In contrast,  I made a more evenly spaced tooth pattern for the white head.   Overall, I think of the white dragon as the least wild (in appearance) of the five heads.  I wanted the jaws to reflect that bias.

 Paper mache Tiamat dragons- white jaws

I decided that the green dragon should have longer, sharper teeth than his counterparts.

Paper mache Tiamat dragons-green dragon teeth

I gave the blue dragon a mouth that would befit a crocodile.

Paper mache Tiamat dragons-blue dragon teeth

Finally, I thought the black dragon should look more gaunt, even skull-like.  That is how he’s described in the literature, with deeply sunken eyes.   I’m not sure exactly why I thought this pattern would work but thought fewer teeth,  more clustered, would work well for the black head.

 Paper mache Tiamat dragons- black dragon teeth

I also made similar, but yet distinctively different tongues for each dragon.  More about these later.

Paper mache Tiamat dragons -tongue

I always cloth mache , and paint, all my jaws before assembly.  It is just so much easier to do this before everything is put together.    Trust me.

Paper mache Tiamat dragons- cloth mache jaws2

Here are all the cloth mached jaws (I know, “mached” is not really a word)(and the phrase “cloth mache” is downright silly.  But that’s what dubbed it years ago, and it works.  So there.)

Paper mache Tiamat dragons- jaws

Here are two sets of painted jaws, one before blackwashing, one after.   This is one place where I inserted my own artistic license.   The Tiamat dragon, as a hydra, is very distinctive.  Considering that all of the heads are so different, I was looking for ways to pull them together.  So I decided to paint all of the jaws and tongues the same colors.   I also used the same color Fimo for all of the teeth.   This consistency in the jaws will look good in the end.  You’ll see.

Paper mache Tiamat dragons - painted jaws

Likewise, I made all of the horns out of the same color of Fimo.   This is one of the horns I made for the black dragon.   In the literature about the Tiamat, as well as the art, the black dragon is described as having very prominent,  bull-like horns.    Since it’s such a big part of his personality, the horns had to be special.   I think these horns fit the bill.  I’m very pleased with how they turned out.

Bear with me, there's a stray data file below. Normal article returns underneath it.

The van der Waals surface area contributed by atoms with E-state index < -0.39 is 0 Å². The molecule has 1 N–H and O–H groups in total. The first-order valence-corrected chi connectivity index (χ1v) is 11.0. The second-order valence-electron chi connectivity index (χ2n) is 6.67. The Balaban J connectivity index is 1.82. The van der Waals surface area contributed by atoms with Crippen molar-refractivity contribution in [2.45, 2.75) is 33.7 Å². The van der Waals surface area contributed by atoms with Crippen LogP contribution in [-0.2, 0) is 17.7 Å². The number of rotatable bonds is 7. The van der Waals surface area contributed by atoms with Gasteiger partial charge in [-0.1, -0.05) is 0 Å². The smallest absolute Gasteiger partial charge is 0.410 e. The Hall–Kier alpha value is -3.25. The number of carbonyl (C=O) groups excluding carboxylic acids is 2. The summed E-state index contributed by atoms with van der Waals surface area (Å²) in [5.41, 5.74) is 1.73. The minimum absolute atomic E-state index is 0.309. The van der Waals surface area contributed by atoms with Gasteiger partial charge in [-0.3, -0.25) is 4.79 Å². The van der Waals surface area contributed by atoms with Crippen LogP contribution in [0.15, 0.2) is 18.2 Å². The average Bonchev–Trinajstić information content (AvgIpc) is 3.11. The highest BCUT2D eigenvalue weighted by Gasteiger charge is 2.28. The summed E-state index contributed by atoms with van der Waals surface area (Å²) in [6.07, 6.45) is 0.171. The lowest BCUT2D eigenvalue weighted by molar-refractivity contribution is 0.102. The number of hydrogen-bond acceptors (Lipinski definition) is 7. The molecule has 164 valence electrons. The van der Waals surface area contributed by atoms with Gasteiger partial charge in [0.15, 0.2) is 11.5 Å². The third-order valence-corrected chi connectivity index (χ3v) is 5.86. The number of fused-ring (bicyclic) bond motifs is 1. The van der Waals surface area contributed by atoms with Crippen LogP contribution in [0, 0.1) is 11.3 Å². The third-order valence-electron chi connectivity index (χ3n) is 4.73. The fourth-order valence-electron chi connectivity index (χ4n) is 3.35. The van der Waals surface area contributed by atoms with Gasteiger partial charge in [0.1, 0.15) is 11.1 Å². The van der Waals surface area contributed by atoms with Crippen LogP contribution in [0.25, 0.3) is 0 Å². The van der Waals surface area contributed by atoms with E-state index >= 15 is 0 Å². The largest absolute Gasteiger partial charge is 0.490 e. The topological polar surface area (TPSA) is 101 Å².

Paper mache Tiamat dragons-black horn

Below are the sets of horns for each head.   They are organized into piles below.  In the front row, on the left is the set of horns for the black dragon.  The red dragon’s horns are in the middle in the front, and the set for the green dragon are in front on the right.   In the back on the left are the horns for the white dragon, and on the right are horns for the blue dragon.

Paper mache Tiamat dragons- horns

I’ll leave you here.  Next time I’ll start assembling each head.

Thank you for stopping by!


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Paper Mache Tiamat Dragons

Hello everyone.  Well, my ADHD approach to my paper mache art is very evident lately.  I am still working on my dragon-like dragonfly.   But I’m also working on a commission that has become a bit all consuming.   So my dragonfly has been put on hold for a little while until I finish with this commission.   So, if you want,  I’ll take you on this diversion with me.   First, a little background…